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Gene 'on-off' switch gives us our individuality [Print to PDF] [Print to RTF]

When the human genome was sequenced in 2001, scientists raced to discover the genes responsible for making us unique. A German-US team has now revealed that rather than the genes themselves, it's the way the genes are regulated (turned on or off, for example) that makes us dif...
Gene 'on-off' switch gives us our individuality
When the human genome was sequenced in 2001, scientists raced to discover the genes responsible for making us unique. A German-US team has now revealed that rather than the genes themselves, it's the way the genes are regulated (turned on or off, for example) that makes us different from one another. Findings from the study are published in the journal Science.

The discovery, made by collaborators from the European Molecular Biology Laboratory (EMBL) in Germany and Yale and Stanford universities in the US, signals a new way of looking at ourselves that could lead to better ways of combating human disease.

Their study focused on non-coding regions of the human genome which, unlike genes, do not carry the instructions for producing proteins. These stretches of DNA that lie between genes can perform the role of hosts to transcription factors (TFs). TFs attach themselves to the DNA sequences to switch genes on and off.

'Our results indicate that many differences in individuals and species occur at the level of TF binding and provide insight into the genetic events responsible for these differences,' the authors write.

The team found that up to 25% of all human genes are regulated differently in each person, and that many of the differences in how TFs act are a result of changes in the DNA sequences to which they are attached. These changes can be as small as a difference in a single genetic code letter or as large as a change in a major section of DNA.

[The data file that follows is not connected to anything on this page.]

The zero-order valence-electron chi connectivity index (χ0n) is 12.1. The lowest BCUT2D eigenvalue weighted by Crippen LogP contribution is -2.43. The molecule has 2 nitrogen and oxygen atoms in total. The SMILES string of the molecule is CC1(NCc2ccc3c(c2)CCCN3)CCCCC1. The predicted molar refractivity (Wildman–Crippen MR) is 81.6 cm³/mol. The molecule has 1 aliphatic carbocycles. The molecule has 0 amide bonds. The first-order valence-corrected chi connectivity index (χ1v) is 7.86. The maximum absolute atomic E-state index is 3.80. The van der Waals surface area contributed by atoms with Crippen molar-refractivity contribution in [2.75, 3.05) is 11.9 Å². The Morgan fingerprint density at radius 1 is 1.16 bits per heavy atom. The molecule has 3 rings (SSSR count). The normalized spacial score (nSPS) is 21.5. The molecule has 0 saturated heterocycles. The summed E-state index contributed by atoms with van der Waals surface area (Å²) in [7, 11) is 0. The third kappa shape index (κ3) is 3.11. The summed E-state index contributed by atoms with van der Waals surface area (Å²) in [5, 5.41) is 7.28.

The scientists also believe that some differences may be due to interaction between TFs. 'We developed a new approach which enabled us to identify cases where a protein's ability to turn a gene on or off can be affected by interactions with another protein anchored to a nearby area of the genome,' said EMBL's Dr Jan Korbel. 'With it, we can begin to understand where such interactions happen, without having to study every single regulatory protein out there.'

According to the scientists, even if people have identical copies of a gene, the way their cells regulate that gene can be different. With regard to gene regulation, they also found that there appears to be almost as much difference between humans as there is between humans and chimpanzees. This small variation could provide significant clues to human evolution.

Dr Michael Snyder from Stanford University explained that the findings have the potential to change the way we approach research into the human body and human disease. 'As well as looking for disease genes, we could start looking at how genes are regulated, and how individual variations in gene regulation could affect patients' reactions, ' he said.
Source: Science; EMBL; Stanford University

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Record Number: 31905 / Last updated on: 2010-03-22
Category: Miscellaneous
Provider: EC